Imperial Lather The gadgets may look very different, but at heart todays society has much in common with that of our enlightened Edwardian ancestors, says Clive Aslet
The gadgets may look very different, but at heart today’s society has much in common with that of our enlightened Edwardian ancestors, says Clive Aslet
THE OTHER DAY our builder came to see us. As well as patching up our crumbling property, he does some quite serious work around the metropolis, one of his latest projects having been to install a shower that uses 56 litres of water a minute. That’s over 12 gallons in old money — about half a dozen times more than the average, I’m told. Which makes one pretty fancy shower, but as its features were described to me, I realised that I had encountered them before.
I remember showering in a bath, the kind with a mahogany hood at one end, at Kinloch Castle on the Isle of Rum. There were settings for ordinary shower, douche (a deluge from above), wave (a neck-high ribbon of water shooting out with the force of a bullet) and spray (needles from the side). They controlled only the top part. Other knobs and levers set the water effects around feet and knees. That bath was installed in 1897.
The world has come full circle. We have arrived back in the Edwardian period. Once again, we’re in an era of superwealth. I don’t mean that everybody is feeling exceptionally flush; far from it. But there is enough cream at the top of the social jug to form a class, operating by its own rules and attracting envious comment from the rest.
I’ve been studying the Edwardians for a long time. My shower at Kinloch took place in 1984. I shall soon be publishing a book, The Edwardian Country House, revising a work, The Last Country Houses, that appeared in 1982. But the further we are removed temporally from the early 20th century, the closer we seem to approach it in other ways. There are only so many ways to show off, or to indulge yourself. Frankly, the Edwardians discovered most of them. The plutocracy of one age calls to another.
It goes without saying that rich people love cars and gadgets. Expensive cars, of course. Well, that’s what Edwardian cars were: big, glossy beasts with morocco leather interiors, with the added bonus, if you were out to spend money, that they kept breaking down. Early tyres were fragile and needed to be changed so often that the King travelled in two cars, so that he could transfer to the spare at times of blow-out.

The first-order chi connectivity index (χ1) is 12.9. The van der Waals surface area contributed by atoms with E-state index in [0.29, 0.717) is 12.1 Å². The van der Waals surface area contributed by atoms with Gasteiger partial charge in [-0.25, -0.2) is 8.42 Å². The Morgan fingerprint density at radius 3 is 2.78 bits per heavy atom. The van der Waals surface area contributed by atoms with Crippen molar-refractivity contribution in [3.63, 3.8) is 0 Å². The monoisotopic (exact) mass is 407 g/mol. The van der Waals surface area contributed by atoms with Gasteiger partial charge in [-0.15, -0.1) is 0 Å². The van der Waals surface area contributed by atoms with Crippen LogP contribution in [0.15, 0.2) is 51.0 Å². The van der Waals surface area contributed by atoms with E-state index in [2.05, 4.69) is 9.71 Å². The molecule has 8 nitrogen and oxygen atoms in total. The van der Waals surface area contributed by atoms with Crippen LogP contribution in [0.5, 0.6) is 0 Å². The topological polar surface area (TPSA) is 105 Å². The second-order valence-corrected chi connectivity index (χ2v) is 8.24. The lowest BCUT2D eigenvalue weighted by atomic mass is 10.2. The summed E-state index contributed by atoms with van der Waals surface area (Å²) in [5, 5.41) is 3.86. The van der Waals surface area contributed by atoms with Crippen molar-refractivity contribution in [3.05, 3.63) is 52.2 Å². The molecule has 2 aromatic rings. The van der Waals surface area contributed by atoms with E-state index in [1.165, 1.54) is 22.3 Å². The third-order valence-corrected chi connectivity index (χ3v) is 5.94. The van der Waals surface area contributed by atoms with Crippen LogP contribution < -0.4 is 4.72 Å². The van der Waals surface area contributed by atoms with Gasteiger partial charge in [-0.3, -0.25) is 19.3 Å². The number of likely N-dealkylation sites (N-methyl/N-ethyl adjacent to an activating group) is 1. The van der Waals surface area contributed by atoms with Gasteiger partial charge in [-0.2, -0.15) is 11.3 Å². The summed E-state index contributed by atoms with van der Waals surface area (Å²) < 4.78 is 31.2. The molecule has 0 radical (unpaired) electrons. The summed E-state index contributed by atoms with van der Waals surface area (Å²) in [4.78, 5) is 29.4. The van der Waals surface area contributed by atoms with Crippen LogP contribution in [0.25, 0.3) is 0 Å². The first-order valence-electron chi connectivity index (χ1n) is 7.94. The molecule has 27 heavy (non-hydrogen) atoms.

Traditional families, who liked to have guests stay for the week, were scandalised by the freedom of movement. The old order of the countryside was rocked to its foundations as motorists careered through villages, scattering ducks and geese, frightening horses and terrifying slow-witted locals.
What were novelties in the Edwardian period have since become commonplace. No doubt this will, in time, prove equally true of the touch-screen technology being fitted to the ritziest modern home. The telephone began its life as a purely domestic device, useful for calling a servant up from the basement. This may seem an extravagance in this benighted and largely servantless epoch — but actually it saved labour. Had you merely rung on the bell, the servant would have had to run up for the order, gone down again and then returned with the tray.
Servants were becoming more difficult to come by, and labour-saving technology was the equivalent of the devices that make today’s home carbon-neutral — adopted as a fashionable luxury by the rich before entering the mainstream. Vacuum cleaners were advertised as ‘one-servant’ machines: no need for the footman to beat the rugs. But since they often took the form of a central pump and motor which was connected by means of tubes to all the rooms in the house (the maid plugged a nozzle into a hole in the skirting board), they were far from cheap. The footman might well have been more cost-effective.
HUMAN NATURE DOESN’T change. But attitudes do, and some of those which we regard as axiomatic today originated before the First World War. Localism is an unattractive neologism, but we know what it means: the desire to escape big business, big Tesco and globalised loss of identity and to reconnect with small producers and communities. The Edwardians were there before us. Their concerns were the ugliness of industry and the flight from countryside to city.
The shock troops to combat these evils were provided by the Arts and Crafts movement. Architects like ES Prior and Detmar Blow built houses, as far as possible, from the materials that they dug up from the site. This could lead to extremes: Prior built Voewood in Norfolk out of flint, pebbles and red brick, interspersed with herringbone patterns of tile. It looks slightly as though it were designed by a lunatic.
We are children of Nature; so were the Edwardians. They welcomed sunlight into their rooms. Windows were flung open. Gardens became extensions of houses, with outdoor rooms. Verandahs came into vogue. Some people slept outdoors. On the soap tycoon Lord Leverhulme’s sleeping balcony, where he slept throughout the year, rising at 5am, was his bath: he might have had to break the ice before getting in.
All right, the comparisons have gone far enough. It wasn’t a Jacuzzi. But I haven’t even mentioned Edwardian yachts…
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